Are databases in the cloud really all that different?

The NoSQL term is losing its luster already as databases in the cloud increase in complexity and functionality.

Software

Last week a discussion emerged in regards to the necessity of the NoSQL moniker associated with a new wave of open-source distributed database projects like CouchDB, MongoDB and Cassandra.

CouchOne, the commercial entity behind CouchDB even announced that it's moving away from associating the company with NoSQL as focuses on enabling offline data and applications.

The current orthodoxy would have you believe that if you are trying to get your head around "big data" or "Web scale" (see video), NoSQL is the answer. If you are dealing with preset data definitions being accessed by all the divisions of your global 100 company, SQL is better.

Here's the reality--relational databases have been around forever and Oracle, Microsoft SQL Server, MySQL, and IBM DB2 won't disappear any time soon. Too many vendors rely on RDBMS for their applications and the ecosystem around relational databases is extremely rich.

What's important to note is that using a database in a cloud-like manner requires system architects and developers recognize the principles associated with building a massively distributed data store.

Traditional SQL-based databases such as Oracle, Microsoft SQL Server, and IBM DB2 were designed to run on a single physical node/cluster in a single location, typically hooked to unified storage with full control over all software/hardware elements.

Running the databases in a virtualized environment with multiple nodes and very limited control imposes obstacles that are difficult to overcome. The wave of NoSQL databases seen recently is a reaction to these limitations.

Via e-mail, Razi Sharir, CEO of cloud database provider Xeround, outlined a few things that architects need to look out for when designing applications for the cloud:

The cloud is not a predictable and stable environment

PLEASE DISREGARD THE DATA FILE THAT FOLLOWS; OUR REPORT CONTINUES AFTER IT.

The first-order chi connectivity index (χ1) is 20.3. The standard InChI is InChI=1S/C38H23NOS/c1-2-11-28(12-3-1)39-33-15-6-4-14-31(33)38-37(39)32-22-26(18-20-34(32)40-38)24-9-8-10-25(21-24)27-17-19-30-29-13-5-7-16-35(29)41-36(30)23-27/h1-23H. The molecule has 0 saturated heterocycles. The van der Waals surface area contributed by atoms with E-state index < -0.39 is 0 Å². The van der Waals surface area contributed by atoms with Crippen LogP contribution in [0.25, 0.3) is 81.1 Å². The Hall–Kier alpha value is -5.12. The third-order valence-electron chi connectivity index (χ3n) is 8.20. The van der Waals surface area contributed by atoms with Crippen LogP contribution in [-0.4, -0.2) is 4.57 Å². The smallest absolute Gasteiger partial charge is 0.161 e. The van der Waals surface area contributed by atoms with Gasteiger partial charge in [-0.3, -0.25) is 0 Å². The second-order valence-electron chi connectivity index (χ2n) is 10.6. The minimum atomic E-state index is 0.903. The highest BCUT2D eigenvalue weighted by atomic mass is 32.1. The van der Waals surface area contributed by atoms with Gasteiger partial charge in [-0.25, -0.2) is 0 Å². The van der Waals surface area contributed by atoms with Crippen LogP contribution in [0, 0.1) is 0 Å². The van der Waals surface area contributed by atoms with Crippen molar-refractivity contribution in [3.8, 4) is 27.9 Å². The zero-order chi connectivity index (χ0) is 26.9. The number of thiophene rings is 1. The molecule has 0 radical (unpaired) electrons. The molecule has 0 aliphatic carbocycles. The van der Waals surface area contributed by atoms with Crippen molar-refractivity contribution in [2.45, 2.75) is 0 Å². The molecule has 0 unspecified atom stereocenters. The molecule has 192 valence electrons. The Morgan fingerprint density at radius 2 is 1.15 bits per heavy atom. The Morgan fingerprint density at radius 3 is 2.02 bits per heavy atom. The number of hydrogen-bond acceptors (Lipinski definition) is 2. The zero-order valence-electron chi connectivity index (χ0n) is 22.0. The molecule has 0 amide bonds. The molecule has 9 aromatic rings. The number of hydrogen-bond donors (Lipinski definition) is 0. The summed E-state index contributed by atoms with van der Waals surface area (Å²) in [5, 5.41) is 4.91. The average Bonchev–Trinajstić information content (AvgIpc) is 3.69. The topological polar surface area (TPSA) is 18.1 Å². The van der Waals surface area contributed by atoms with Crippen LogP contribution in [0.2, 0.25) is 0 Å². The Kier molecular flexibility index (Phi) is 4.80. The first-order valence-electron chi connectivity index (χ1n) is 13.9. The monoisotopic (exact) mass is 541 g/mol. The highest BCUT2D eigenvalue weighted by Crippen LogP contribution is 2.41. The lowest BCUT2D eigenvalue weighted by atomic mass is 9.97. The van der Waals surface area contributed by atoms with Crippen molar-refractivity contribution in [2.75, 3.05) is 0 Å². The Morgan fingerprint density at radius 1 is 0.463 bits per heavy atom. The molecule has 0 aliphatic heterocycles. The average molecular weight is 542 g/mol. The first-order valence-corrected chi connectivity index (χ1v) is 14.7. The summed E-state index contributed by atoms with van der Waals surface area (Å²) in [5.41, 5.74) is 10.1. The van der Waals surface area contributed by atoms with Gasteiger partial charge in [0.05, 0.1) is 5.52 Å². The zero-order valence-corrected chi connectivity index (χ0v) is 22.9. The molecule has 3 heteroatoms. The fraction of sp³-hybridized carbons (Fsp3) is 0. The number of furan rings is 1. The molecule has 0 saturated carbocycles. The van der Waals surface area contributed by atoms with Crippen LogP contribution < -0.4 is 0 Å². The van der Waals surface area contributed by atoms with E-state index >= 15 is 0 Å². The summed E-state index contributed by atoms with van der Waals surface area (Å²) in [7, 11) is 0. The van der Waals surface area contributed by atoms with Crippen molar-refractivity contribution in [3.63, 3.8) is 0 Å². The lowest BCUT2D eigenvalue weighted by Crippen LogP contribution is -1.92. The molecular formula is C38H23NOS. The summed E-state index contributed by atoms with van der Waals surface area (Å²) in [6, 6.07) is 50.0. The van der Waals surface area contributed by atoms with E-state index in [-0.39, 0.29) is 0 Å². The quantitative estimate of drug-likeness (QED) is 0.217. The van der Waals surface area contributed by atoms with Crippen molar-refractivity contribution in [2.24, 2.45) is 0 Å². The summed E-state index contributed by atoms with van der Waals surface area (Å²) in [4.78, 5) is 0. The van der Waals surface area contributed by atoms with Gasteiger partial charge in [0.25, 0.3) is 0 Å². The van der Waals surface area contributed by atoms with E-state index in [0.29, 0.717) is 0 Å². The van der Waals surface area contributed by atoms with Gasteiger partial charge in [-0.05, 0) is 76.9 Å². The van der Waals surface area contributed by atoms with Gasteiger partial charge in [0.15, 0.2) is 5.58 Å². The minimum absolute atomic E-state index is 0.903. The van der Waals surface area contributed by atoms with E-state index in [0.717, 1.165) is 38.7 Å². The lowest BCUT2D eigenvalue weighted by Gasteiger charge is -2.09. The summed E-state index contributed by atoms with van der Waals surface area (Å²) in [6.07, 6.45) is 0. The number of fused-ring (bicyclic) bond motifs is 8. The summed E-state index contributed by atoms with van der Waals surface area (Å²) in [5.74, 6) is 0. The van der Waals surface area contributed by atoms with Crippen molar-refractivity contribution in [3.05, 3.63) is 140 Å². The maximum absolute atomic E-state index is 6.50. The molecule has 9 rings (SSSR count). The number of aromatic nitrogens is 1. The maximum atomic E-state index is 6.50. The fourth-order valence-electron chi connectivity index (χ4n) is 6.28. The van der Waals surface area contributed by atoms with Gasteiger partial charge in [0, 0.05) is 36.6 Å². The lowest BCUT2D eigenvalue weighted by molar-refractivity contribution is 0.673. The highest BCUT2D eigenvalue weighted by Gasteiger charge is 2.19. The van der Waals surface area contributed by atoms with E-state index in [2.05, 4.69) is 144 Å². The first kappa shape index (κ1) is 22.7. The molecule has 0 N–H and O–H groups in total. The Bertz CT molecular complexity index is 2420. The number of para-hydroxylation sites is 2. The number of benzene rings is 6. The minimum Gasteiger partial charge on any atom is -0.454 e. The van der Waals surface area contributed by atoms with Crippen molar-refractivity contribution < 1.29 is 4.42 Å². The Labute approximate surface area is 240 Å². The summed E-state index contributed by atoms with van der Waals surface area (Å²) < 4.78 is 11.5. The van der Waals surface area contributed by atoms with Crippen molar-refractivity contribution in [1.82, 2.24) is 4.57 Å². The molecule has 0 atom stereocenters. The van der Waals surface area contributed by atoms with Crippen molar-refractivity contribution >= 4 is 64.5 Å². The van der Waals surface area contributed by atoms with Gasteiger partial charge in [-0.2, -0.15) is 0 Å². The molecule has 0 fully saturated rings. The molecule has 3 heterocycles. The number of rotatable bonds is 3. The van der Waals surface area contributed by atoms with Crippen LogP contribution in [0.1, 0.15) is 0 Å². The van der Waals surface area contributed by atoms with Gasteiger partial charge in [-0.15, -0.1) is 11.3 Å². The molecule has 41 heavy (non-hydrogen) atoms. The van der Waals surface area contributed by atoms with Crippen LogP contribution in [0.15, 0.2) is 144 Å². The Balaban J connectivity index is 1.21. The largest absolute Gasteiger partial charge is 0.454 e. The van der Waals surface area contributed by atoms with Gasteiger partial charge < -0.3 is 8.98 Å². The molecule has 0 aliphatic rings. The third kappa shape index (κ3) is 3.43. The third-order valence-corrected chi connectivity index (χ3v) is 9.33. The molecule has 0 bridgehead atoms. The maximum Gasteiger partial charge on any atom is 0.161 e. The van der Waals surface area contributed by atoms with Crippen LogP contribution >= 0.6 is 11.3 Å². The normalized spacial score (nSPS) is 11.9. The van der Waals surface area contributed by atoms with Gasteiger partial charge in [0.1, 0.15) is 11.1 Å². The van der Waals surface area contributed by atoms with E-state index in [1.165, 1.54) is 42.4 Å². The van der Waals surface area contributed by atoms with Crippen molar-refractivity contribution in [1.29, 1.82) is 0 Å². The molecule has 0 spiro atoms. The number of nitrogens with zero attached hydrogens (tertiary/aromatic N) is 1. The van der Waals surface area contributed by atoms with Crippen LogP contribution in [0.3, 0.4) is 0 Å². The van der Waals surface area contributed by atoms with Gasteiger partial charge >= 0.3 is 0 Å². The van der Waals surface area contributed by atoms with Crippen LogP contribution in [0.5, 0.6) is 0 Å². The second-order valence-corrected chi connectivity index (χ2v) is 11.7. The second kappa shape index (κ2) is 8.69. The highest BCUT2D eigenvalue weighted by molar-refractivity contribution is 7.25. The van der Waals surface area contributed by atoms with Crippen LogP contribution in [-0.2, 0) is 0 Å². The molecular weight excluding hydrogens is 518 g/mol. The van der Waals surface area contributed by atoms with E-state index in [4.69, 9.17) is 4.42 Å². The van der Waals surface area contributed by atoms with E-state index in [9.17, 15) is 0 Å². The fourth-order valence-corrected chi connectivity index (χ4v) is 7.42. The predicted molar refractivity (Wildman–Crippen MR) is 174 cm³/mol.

According to Sharir there are very few SLAs for databases. That means every database--regardless of size or scope--must run in a replicable, high-availability set-up, which is typically more complex (if doable) and prohibitively expensive.

Performance is also not guaranteed unless running on dedicated nodes--which would defeat the purpose of using the cloud.

Databases generally don't scale the same way as applications
Some see the cloud as a purified, stateless computing environment that imposes on-demand capability requirements when trying to scale both elastically and linearly.

This means scaling out (adding nodes) and not up within the same node. While it may be easy to scale an application, scaling a database elastically (depending on throughput and size) can be very complex and tedious to manage.

Distributed databases are not the same as distributed applications

Maintaining multiple active/master copies of a database in multiple locations and/or clouds requires building logic to handle conflicts, network problems, or latency while attempting to maintain single source of truth at all times.

Multi-tenancy introduces many new possibilities--and headaches
In an Infrastructure-as-a-Service (IaaS) scenario, the database is expected to support multi-tenancy to enable a cost-effective and operationally efficient framework.

While a standard SQL database can be installed in multiple copies on the same virtual machine, that doesn't make it a multi-tenant set-up. In fact, that may cause more headaches and management overhead to keep it running.

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